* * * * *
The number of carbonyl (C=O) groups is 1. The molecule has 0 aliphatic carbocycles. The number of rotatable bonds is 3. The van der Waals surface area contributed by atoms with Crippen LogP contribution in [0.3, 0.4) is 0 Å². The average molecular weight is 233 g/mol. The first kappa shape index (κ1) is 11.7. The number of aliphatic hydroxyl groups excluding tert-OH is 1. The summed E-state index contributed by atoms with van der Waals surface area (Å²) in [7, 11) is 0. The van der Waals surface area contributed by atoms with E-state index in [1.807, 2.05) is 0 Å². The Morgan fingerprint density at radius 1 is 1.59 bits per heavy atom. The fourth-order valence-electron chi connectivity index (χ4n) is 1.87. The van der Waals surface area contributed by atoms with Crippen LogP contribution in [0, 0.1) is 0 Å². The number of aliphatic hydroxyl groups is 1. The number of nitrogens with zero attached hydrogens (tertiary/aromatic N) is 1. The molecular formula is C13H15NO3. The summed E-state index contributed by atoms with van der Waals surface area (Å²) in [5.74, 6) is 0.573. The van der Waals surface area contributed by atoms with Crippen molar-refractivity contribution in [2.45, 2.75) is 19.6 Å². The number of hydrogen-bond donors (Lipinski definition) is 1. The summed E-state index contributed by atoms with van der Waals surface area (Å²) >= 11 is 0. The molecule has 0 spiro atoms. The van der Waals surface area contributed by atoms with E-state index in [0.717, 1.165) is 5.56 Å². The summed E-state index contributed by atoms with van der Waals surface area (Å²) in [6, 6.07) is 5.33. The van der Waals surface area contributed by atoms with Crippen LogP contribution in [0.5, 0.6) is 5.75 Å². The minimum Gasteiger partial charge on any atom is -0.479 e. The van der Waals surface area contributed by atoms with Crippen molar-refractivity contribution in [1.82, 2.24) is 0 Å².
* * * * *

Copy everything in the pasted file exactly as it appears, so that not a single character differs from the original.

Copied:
The number of carbonyl (C=O) groups is 1. The molecule has 0 aliphatic carbocycles. The number of rotatable bonds is 3. The van der Waals surface area contributed by atoms with Crippen LogP contribution in [0.3, 0.4) is 0 Å². The average molecular weight is 233 g/mol. The first kappa shape index (κ1) is 11.7. The number of aliphatic hydroxyl groups excluding tert-OH is 1. The summed E-state index contributed by atoms with van der Waals surface area (Å²) in [7, 11) is 0. The van der Waals surface area contributed by atoms with E-state index in [1.807, 2.05) is 0 Å². The Morgan fingerprint density at radius 1 is 1.59 bits per heavy atom. The fourth-order valence-electron chi connectivity index (χ4n) is 1.87. The van der Waals surface area contributed by atoms with Crippen LogP contribution in [0, 0.1) is 0 Å². The number of aliphatic hydroxyl groups is 1. The number of nitrogens with zero attached hydrogens (tertiary/aromatic N) is 1. The molecular formula is C13H15NO3. The summed E-state index contributed by atoms with van der Waals surface area (Å²) in [5.74, 6) is 0.573. The van der Waals surface area contributed by atoms with Crippen molar-refractivity contribution in [2.45, 2.75) is 19.6 Å². The number of hydrogen-bond donors (Lipinski definition) is 1. The summed E-state index contributed by atoms with van der Waals surface area (Å²) >= 11 is 0. The molecule has 0 spiro atoms. The van der Waals surface area contributed by atoms with E-state index in [0.717, 1.165) is 5.56 Å². The summed E-state index contributed by atoms with van der Waals surface area (Å²) in [6, 6.07) is 5.33. The van der Waals surface area contributed by atoms with Crippen LogP contribution in [0.5, 0.6) is 5.75 Å². The minimum Gasteiger partial charge on any atom is -0.479 e. The van der Waals surface area contributed by atoms with Crippen molar-refractivity contribution in [1.82, 2.24) is 0 Å².